Jeramey Jannene
Eyes on Milwaukee

Civic Accelerator Returning

Co:Lab pairs young professionals with business improvement districts to address problems.

By - Oct 7th, 2019 12:22 pm
The Big Impact at the Sherman Phoenix. Photo by Jeramey Jannene.

The Big Impact at the Sherman Phoenix. Photo by Jeramey Jannene.

Co:Lab, a civic engagement program focused on creating real-world solutions to problems facing Milwaukee’s commercial corridors, will return for a second year.

The program, which had a pilot cohort earlier this year, is a partnership between NEWaukee, The Commons, an initiative of the Greater Milwaukee Committee, and Startup Milwaukee.

“We intend for Co:Lab to serve as a resource for young professionals eager to ‘do more’ in their hometown and to have a true impact by using their skills to support local neighborhood organizations,” said NEWaukee CEO Angela Damiani in a statement.

Participants in the 2020 program will work with Clarke Square, Lindsay Heights and Riverworks.

“The Clarke Square Neighborhood Initiative is pleased to welcome the unique Co:Lab partnership to the neighborhood with a focus on W. National Ave,” said Ian Bautista, Executive Director of the Clarke Square Neighborhood Initiative. “With growing momentum literally being built, we know that we must be prepared to harness that positive energy along with seeking the necessary financial, social, and market resources that will help this commercial corridor live up to its potential.”

The first installment ran from March through May with 17 individuals spread across three teams working with Historic Mitchell Street, Granville and Near West Side Partners business improvement districts.

The groups pitched their solutions at The Big Impact event held at the Sherman Phoenix. The Mitchell Street team won, securing $5,000 in funding from event ticket sales and funding from Concordia University Wisconsin, the We Energies Foundation and Wells Fargo.

“Through our work with The Commons, we’ve met countless emerging leaders passionate about addressing social challenges in Milwaukee,” said Michael Hostad, Executive Director of The Commons. “Co:Lab presents a unique opportunity to explore those ideas and provide a platform for implementation.”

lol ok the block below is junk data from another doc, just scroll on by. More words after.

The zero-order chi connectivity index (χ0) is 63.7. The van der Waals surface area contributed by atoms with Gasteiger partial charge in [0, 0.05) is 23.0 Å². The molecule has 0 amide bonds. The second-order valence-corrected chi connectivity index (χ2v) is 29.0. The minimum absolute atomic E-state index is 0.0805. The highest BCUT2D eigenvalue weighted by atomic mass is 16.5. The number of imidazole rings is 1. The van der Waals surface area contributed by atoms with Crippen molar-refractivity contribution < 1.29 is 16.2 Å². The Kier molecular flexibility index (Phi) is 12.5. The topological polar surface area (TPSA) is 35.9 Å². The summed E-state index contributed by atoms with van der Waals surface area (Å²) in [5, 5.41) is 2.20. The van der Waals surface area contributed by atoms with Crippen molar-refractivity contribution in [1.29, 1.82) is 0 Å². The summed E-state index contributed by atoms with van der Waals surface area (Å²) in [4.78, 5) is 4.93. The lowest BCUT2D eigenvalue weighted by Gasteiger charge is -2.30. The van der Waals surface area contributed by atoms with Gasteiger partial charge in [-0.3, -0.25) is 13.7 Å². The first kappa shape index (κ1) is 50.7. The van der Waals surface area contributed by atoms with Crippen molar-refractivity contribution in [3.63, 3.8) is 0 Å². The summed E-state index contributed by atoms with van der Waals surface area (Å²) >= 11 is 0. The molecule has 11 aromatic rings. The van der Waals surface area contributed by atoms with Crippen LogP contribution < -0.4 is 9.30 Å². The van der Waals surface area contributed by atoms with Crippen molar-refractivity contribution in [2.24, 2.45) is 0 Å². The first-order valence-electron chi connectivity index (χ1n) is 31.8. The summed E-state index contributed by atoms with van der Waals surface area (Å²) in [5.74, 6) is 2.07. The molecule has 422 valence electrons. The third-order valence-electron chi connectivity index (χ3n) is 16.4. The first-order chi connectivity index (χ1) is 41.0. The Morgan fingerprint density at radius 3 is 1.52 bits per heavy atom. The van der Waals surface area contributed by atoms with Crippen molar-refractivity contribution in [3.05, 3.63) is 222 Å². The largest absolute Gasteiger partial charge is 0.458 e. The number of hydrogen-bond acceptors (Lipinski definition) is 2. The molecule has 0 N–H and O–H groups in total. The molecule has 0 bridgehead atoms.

The Mitchell Street plan is centered around activating public space behind the Modjeska Theatre as public green space and repurposing the theater itself as a community center. The Granville group, which took third place and earned $599, envisioned a talent attraction strategy targeting workers of all backgrounds for the area around the former Northridge Mall, while the Near West Side Partners group pitched a community workshop space near Harley-Davidson‘s corporate headquarters along N. 35th St.

Startup Milwaukee president Matt Cordio told Urban Milwaukee that the Mitchell Street and Granville groups are still pursuing their ideas, while the Near West Side Partners team has invested the $1,000 it received from The Big Impact in a campaign to “elevate employee awareness of the neighborhood” with some of the partner companies.

To apply to participate in the program, visit Participants, many of whom in the first cohort were employer-sponsored, are required to pay a $500 participation fee.

Jeramey Jannene serves on the advisory board of NEWaukee.

If you think stories like this are important, become a member of Urban Milwaukee and help support real independent journalism. Plus you get some cool added benefits, all detailed here.

Leave a Reply

You must be an Urban Milwaukee member to leave a comment. Membership, which includes a host of perks, including an ad-free website, tickets to marquee events like Summerfest, the Wisconsin State Fair and the Florentine Opera, a better photo browser and access to members-only, behind-the-scenes tours, starts at $9/month. Learn more.

Join now and cancel anytime.

If you are an existing member, sign-in to leave a comment.

Have questions? Need to report an error? Contact Us